Traditionally thermal processed foods (eg. canned) have very long shelf lives without the need for refrigeration, but this often comes at the cost of organoleptic [sensory] and nutritional properties. The long shelf life also easily opens the market to international processors. To remain competitive, the Australian industry needs to continue to develop innovative, high quality products efficiently.
Christopher Bourne is currently employed as a Project Engineer for Foodstream Pty Ltd, a consulting company that provides engineering, food science and training services to the Australian food industry. He was awarded a GAF Fellowship at ISSI in 2011 which provided the opportunity to learn the world's best practice in thermal food processing.
'The future of the Australian food processing industry needs a focus on the development of innovative, high quality, sustainable products. The George Alexander Foundation International Fellowship will give me the opportunity to learn from the world leaders in the thermal processing field and bring that knowledge back to Australia.' Christopher Bourne
Christopher spent his formative years in the Lockyer Valley, Queensland, where he was exposed to agriculture and the machinery associated with food production from an early age. In high school, he focused on maths and science and went on to complete a Degree in Mechatronic Engineering at the University of Queensland in 2007. Bourne then studied a range of courses throughout the duration of his degree, focusing on Machine Design, Finite Element Analysis (FEA) and Fracture Mechanics, Robotics & Control, Acoustics, Telecoms, and also Digital Systems.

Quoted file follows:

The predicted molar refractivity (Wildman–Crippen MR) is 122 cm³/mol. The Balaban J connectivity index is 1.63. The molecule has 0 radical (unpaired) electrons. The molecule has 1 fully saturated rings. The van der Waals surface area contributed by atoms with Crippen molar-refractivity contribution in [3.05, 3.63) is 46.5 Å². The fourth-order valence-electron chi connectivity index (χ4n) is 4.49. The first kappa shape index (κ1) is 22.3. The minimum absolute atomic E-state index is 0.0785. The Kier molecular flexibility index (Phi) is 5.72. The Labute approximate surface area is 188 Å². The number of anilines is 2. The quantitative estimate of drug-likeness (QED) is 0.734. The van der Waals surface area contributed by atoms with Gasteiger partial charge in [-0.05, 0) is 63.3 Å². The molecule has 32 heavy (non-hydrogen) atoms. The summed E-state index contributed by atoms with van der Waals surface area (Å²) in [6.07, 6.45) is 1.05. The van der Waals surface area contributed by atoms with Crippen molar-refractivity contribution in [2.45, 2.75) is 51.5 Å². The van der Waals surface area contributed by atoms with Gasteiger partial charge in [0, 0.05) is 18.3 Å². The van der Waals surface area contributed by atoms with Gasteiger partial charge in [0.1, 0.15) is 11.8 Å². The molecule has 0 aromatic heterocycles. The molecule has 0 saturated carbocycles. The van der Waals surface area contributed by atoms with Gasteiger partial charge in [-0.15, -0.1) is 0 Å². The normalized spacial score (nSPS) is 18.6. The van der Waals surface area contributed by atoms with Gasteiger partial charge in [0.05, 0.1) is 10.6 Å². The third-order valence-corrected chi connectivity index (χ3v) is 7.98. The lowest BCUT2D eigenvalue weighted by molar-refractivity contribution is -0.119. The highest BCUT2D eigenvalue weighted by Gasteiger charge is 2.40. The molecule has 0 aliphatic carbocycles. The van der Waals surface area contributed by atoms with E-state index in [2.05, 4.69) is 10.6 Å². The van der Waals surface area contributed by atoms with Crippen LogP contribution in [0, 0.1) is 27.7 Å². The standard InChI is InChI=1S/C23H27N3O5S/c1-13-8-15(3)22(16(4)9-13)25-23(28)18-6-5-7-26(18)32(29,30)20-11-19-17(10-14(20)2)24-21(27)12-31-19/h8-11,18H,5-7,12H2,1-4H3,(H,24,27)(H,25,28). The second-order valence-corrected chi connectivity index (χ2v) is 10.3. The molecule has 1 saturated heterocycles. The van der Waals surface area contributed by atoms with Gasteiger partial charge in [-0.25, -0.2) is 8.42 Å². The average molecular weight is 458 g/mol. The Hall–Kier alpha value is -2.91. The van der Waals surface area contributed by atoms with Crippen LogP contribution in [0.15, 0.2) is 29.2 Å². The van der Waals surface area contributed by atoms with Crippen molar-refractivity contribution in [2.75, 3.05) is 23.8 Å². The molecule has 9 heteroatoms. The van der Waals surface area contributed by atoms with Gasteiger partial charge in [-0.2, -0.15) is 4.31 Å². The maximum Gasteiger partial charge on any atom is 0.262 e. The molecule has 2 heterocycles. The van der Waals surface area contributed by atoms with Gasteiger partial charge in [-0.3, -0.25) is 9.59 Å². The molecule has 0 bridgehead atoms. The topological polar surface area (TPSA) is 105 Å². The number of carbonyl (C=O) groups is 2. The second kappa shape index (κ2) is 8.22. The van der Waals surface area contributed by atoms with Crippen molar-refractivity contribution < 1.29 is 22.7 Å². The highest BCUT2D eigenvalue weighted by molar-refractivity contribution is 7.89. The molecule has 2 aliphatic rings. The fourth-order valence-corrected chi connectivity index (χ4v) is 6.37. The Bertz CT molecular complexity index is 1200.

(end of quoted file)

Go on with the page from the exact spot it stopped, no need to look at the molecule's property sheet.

Since graduating from his degree in 2007, Christopher has worked as a consulting engineer and has been involved in numerous projects covering a broad range of industries and specialty areas – ranging from snow making machines and brick manufacturing equipment, through to excavator attachments.
Primarily, however, he has focused on special purpose machines for the food industry, including peelers, dryers and cookers. His particular areas of interest are mechanisation, automation, robotics and remote sensing.
Modern techniques of thermal processing have brought together Christopher's interests in sensors, automation and modelling of industrial processes. The shift in recent years away from domestic food production and the strong innovation in the food industry overseas, have driven Christopher’s desire to study the world’s best practice in thermal processing. Knowledge of machinery and processes used overseas will help the Australian industry to innovate and remain competitive.
Read Christopher Bourne's full report on his Fellowship.
Extract from report submitted 2014